The Yale Map Department is offering a number of GIS workshops throughout the term. All workshops will be held in the Bass Library Electronic Classroom L06 (Lower Level) from 1:00-4:00 p.m. For more information, contact Stacey Maples.
Register for the workshops here.
(Please note that the registration page currently only works with Internet Explorer with pop-ups enabled.)
Introduction to GIS Mapping and ESRI’s ArcGIS Software
An introduction to the basic concepts of creating, managing and analyzing explicitly spatial data within a Geographic Information Systems (GIS) framework. Included is a step-by-step, "hands on" introduction to using spatial data within ESRI's ArcGIS software. Topics will include: Spatial Data Models, Spatial Relationships, The ArcMap User Interface, Thematic Mapping Using Symbology, and Simple Analysis Using Complex Selection Methods.
Wednesday, September 24
Friday, October 17
Thursday, December 3
Finding GIS and Census Data & Preparing It for Use
Geographic data can come from a variety of sources, including your own database files and spreadsheets, federal, state and local governmental agencies and commercial vendors. This workshop will focus upon dependable sources of commonly used GIS data, common data file formats, projections & coordinate systems, scale, aggregation, metadata, and issues of sources and citation. Special Attention will be given to downloading and preparing Census data for use in GIS software.
Wednesday, October 1
From Non-Spatial Data to Spatial Data: Geocoding & Georeferencing in ArcGIS
This workshop provides the skills necessary for turning non-spatial data, such as street addresses and scanned maps, into explicitly spatial data for use in GIS analysis. Topics include: The TIGER Data Model, Collecting Useable Address Data, The Geocoding Process, Troubleshooting Problem Addresses, Using Offsets, Scanning and Georeferencing of Paper Maps, and Display of XY Data.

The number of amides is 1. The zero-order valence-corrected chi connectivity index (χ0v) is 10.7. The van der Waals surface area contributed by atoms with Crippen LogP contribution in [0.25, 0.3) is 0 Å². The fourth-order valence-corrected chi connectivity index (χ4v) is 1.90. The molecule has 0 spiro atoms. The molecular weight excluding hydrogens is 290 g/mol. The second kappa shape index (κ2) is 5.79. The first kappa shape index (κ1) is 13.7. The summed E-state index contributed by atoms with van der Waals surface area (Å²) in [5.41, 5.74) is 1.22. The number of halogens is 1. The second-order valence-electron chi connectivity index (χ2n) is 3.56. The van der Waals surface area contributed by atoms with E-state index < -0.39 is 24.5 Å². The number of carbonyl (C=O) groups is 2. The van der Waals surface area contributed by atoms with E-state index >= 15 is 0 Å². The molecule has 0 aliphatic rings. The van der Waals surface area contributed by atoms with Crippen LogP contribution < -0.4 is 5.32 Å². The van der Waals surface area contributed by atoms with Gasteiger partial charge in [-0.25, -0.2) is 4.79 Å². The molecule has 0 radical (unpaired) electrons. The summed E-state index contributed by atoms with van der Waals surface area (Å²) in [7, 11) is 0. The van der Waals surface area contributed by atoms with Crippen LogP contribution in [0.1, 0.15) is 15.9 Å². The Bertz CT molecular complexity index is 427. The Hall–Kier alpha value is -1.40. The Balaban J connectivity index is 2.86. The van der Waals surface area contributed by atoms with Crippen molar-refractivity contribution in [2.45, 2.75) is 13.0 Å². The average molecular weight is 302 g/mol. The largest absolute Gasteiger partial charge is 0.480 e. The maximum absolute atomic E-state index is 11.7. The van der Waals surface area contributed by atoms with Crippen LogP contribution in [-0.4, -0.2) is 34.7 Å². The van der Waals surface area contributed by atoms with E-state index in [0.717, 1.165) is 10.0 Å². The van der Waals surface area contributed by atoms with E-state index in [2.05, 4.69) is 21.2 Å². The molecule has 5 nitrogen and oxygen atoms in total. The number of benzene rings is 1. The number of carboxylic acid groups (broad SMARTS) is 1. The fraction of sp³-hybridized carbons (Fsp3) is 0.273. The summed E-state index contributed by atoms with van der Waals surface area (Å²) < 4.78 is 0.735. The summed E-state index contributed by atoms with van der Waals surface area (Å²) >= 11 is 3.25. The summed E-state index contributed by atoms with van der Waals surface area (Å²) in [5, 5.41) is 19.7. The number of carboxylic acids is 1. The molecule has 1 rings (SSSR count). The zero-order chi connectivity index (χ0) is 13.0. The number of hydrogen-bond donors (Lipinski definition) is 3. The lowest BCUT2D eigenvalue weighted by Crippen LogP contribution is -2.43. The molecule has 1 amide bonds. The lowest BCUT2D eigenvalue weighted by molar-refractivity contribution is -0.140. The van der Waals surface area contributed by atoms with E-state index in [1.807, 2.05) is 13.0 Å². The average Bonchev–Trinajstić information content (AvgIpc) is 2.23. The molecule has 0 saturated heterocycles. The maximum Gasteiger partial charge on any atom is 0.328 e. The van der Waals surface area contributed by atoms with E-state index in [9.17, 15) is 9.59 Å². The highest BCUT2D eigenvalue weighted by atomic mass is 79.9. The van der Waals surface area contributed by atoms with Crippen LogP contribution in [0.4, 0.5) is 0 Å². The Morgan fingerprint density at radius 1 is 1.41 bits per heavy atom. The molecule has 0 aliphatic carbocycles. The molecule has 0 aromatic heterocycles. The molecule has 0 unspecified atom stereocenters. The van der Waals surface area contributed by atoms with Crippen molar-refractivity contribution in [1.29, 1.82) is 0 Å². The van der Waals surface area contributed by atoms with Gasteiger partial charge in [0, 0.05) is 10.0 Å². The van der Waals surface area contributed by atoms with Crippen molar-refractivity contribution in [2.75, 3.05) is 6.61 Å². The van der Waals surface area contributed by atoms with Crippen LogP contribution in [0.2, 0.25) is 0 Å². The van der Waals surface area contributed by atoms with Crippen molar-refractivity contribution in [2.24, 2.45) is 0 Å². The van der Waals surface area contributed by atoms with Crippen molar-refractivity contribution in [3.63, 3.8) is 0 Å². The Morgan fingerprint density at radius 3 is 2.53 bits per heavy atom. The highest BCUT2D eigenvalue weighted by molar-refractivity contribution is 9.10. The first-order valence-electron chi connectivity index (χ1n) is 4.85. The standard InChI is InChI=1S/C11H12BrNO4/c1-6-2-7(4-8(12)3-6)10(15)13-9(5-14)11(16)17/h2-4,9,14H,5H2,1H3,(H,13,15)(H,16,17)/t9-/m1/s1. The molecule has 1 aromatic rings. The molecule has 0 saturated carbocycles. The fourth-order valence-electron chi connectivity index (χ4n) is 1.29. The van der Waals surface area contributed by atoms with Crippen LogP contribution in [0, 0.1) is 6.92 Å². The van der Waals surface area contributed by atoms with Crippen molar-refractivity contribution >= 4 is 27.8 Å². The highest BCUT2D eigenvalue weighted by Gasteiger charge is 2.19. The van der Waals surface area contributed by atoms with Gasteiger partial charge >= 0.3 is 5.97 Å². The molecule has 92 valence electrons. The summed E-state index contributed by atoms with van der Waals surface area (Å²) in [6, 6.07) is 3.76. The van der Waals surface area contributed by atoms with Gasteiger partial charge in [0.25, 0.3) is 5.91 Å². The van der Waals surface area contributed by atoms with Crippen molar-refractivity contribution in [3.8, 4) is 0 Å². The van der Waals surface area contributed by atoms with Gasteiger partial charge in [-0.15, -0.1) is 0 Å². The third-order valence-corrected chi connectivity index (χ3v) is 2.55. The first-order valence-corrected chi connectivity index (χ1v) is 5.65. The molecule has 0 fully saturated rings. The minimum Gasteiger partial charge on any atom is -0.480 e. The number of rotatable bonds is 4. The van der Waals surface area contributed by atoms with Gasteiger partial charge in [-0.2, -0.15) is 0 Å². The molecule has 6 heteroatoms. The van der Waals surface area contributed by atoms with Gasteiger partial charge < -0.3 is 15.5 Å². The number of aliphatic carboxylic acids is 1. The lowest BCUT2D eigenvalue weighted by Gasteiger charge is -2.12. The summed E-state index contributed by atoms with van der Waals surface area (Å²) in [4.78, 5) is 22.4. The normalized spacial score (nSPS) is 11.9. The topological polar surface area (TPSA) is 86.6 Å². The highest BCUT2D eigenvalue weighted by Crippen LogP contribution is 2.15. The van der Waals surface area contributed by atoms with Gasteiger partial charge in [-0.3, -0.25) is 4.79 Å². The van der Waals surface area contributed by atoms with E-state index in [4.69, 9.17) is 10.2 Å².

Wednesday, October 8
Raster: The ‘Other’ GIS Data
The Raster Data Model provided an effective means of characterizing spatially continuous phenomena, such as elevation, temperature, precipitation and other environmental and climatic characteristics. This workshop provides a targeted introduction to the tools available in ArcGIS for creating, managing and analyzing data in raster form. Topics include: Introduction to Spatial Analyst, Map Algebra and the Raster Calculator, Surface Analysis, and Combining Vector & Raster Data in Analysis.
Wednesday, October 15
GPS & GIS: Collecting Spatial Coordinates and Using them in ArcGIS
A workshop designed to introduce the participant to the use of consumer-grade GPS equipment for the collection of explicitly spatial data for analysis within a Geographic Information Systems (GIS) framework. Topics include: The Global Positioning Satellite System, Coordinate Systems, Minimizing Measurement Error, and Converting Tabular Data to ESRI Shapefiles.
Wednesday, October 22
Editing in ArcGIS: Creating and Altering Spatial Data
The objective of this workshop is to provide participants with hands on experience with editing in ArcGIS (or doing "heads-up" digitizing), to provide an appreciation of the issues involved in editing to maintain topological consistency and to demonstrate the steps which may be involved in creating a new, spatially accurate coverage.
Wednesday, October 29
Creating Map Layouts in ArcGIS
This workshop will introduce the ArcGIS tools available for creating effective map layouts that are capable of clearly conveying the results of GIS analysis to an audience. Topics include: Symbolization, Advanced Labeling, Annotation, Using Graphics in Layouts, Cartographic Elements, and Grids & Graticules.
Wednesday, November 5
Classic Cartographic Techniques in ArcGIS
One of the drawbacks of the computer revolution in mapping is the decline in attention to cartography as a graphic art. Working in the Yale Map Collection exposes one to the most beautiful cartography ever produced. This workshop is intended to provide the participant with an appreciation of the graphic and cartographic techniques used in classic cartography and the tools to reproduce some of these elements in their own cartographic work. Topics will include: Coastal & Lacustrine Vignettes, Depiction of Topography and Use of Color in Thematic Mapping, Decorative Typography and Creating Custom Cartographic Elements. This workshop is being presented as part of the activities celebrating GIS Day 2008.
Wednesday, November 19